Margaret Cox Coker Endowed Scholarship in the College of Education
A conversation with L. Nick Davis.
Why did you choose to create a scholarship at Auburn University?
I believe in Auburn and I believe in Auburn students: while I studied at Auburn, I worked three jobs to support myself and pay my tuition, books, and fees. I want today’s students to be able to focus fully on academics, extracurricular activities, social activities, athletics, and frankly, just have fun. As I tell my nieces and nephews, “It is your job to make excellent grades and enjoy your college years.” You may not be able to realize it while you are here at Auburn, but this is the time of your life. Love and cherish every moment.
What would you want the recipients of this scholarship to know about the person for whom it is named?
This scholarship was named for my grandmother, Margaret Cox Coker. She was a proud graduate of the Auburn University College of Education. She earned her undergrad and master’s degrees while working full-time. She was the first generation in her family to attend college. She came to Auburn with virtually no parental support; she worked full-time. She believed in work, hard work. She retired after 30-plus years of preparing future generations of learners as a home economics teacher. She knew Auburn had served her well and she wanted to share her passion for education and Auburn with others. She often spoke about her experience at Auburn and how that time prepared her to be the best, expect the best, and get the best out of her students. She earned the respect of her fellow man; she excelled in her career, earning numerous awards; she held statewide and nationwide leadership positions. Like most of her generation, she was self-disciplined, had a spirit that was not afraid of what was before her, and had a determination to prepare herself to meet the challenges of the future. She prepared herself financially to live a full life into her twilight years, enjoying international travel and continuing to quench her thirst for experiencing new things and people whose lives were very different from her own. She believed in the human touch - affecting the lives of countless other educators, students, and her own family. My parents attended Auburn, as well as many in my generation. We have one in the fourth generation who was graduated from Auburn and several attending now. She learned what many of us have learned-she learned to love Auburn, she learned to love the Auburn Creed and lived by the Creed. And because my grandmother believed in these things, I believe in Auburn and love it.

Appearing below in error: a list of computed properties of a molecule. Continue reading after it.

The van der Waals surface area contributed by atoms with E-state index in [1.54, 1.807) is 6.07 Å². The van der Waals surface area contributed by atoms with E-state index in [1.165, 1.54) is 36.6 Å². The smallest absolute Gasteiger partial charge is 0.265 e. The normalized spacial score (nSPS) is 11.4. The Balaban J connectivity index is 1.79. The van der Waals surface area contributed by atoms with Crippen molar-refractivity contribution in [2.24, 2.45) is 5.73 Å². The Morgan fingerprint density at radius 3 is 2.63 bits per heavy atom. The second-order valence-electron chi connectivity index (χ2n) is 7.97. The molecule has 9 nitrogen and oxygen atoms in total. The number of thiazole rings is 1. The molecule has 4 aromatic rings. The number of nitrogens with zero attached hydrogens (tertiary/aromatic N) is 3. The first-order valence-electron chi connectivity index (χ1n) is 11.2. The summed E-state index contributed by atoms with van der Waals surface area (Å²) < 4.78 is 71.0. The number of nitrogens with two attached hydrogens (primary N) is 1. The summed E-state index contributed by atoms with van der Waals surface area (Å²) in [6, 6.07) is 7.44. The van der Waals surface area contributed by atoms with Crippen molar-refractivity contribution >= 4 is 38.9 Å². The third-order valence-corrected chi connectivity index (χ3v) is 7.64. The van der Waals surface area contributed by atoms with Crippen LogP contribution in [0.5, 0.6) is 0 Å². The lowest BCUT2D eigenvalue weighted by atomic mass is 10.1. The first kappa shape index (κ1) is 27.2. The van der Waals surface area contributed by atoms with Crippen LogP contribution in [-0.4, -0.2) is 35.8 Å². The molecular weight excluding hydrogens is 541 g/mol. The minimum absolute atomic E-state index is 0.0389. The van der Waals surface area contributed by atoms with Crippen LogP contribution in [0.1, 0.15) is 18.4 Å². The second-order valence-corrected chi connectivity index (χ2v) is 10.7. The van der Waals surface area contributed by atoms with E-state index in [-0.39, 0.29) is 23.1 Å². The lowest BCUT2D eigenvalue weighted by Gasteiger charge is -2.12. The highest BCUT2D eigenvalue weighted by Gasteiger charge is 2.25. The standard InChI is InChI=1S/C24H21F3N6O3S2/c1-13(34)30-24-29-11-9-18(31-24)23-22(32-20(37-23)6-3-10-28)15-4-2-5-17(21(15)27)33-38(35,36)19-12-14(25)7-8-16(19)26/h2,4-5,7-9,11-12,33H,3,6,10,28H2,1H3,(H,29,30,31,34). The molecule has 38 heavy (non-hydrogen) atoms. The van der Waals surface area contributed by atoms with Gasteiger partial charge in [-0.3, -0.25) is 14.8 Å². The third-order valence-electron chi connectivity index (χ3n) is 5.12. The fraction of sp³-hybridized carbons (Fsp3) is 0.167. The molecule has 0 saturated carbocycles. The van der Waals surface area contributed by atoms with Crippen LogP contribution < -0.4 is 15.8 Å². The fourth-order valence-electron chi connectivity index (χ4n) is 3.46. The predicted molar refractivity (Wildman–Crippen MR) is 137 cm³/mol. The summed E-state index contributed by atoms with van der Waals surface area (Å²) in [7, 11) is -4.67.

Tell us about your Auburn story, favorite tradition, a “War Eagle!” moment, or what Auburn has meant to you.
My earliest memories are of coming to Auburn for game day weekends; this was before the completion of I-85 from Atlanta, where we lived. The five-hour trip here was full of long, winding roads, building the anticipation of the big game on Saturday. I remember going to the area outside of the locker rooms and seeing the coaches and the players. I still have all my programs from those early years, many with autographs of the Auburn greats: Shug Jordan, Pat Sullivan, and Terry Beasley, among many others. Auburn is an integral part of my life from my earliest memories, through my adolescence, my college years and the adult years. I believe in Auburn and love it.
What do you hope your recipients gain through this scholarship?
I hope this scholarship gives the gift of time: time to focus on being an Auburn student and enjoying all it has to offer.